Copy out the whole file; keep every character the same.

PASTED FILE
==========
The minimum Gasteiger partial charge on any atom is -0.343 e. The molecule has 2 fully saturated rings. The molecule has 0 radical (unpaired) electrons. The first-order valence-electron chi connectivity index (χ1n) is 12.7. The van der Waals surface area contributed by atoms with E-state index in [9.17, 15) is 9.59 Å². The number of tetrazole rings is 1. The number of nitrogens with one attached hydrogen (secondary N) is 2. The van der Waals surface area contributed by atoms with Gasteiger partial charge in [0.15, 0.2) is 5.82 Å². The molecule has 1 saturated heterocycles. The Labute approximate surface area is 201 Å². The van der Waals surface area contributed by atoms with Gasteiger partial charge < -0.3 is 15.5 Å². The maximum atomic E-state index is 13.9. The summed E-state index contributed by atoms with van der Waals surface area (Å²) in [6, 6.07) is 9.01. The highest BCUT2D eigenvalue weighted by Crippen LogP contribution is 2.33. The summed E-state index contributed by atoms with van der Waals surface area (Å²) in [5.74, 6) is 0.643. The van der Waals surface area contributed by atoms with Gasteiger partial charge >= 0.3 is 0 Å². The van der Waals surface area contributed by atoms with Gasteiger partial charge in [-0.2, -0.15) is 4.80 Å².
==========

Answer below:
The minimum Gasteiger partial charge on any atom is -0.343 e. The molecule has 2 fully saturated rings. The molecule has 0 radical (unpaired) electrons. The first-order valence-electron chi connectivity index (χ1n) is 12.7. The van der Waals surface area contributed by atoms with E-state index in [9.17, 15) is 9.59 Å². The number of tetrazole rings is 1. The number of nitrogens with one attached hydrogen (secondary N) is 2. The van der Waals surface area contributed by atoms with Gasteiger partial charge in [0.15, 0.2) is 5.82 Å². The molecule has 1 saturated heterocycles. The Labute approximate surface area is 201 Å². The van der Waals surface area contributed by atoms with Gasteiger partial charge < -0.3 is 15.5 Å². The maximum atomic E-state index is 13.9. The summed E-state index contributed by atoms with van der Waals surface area (Å²) in [6, 6.07) is 9.01. The highest BCUT2D eigenvalue weighted by Crippen LogP contribution is 2.33. The summed E-state index contributed by atoms with van der Waals surface area (Å²) in [5.74, 6) is 0.643. The van der Waals surface area contributed by atoms with Gasteiger partial charge >= 0.3 is 0 Å². The van der Waals surface area contributed by atoms with Gasteiger partial charge in [-0.2, -0.15) is 4.80 Å².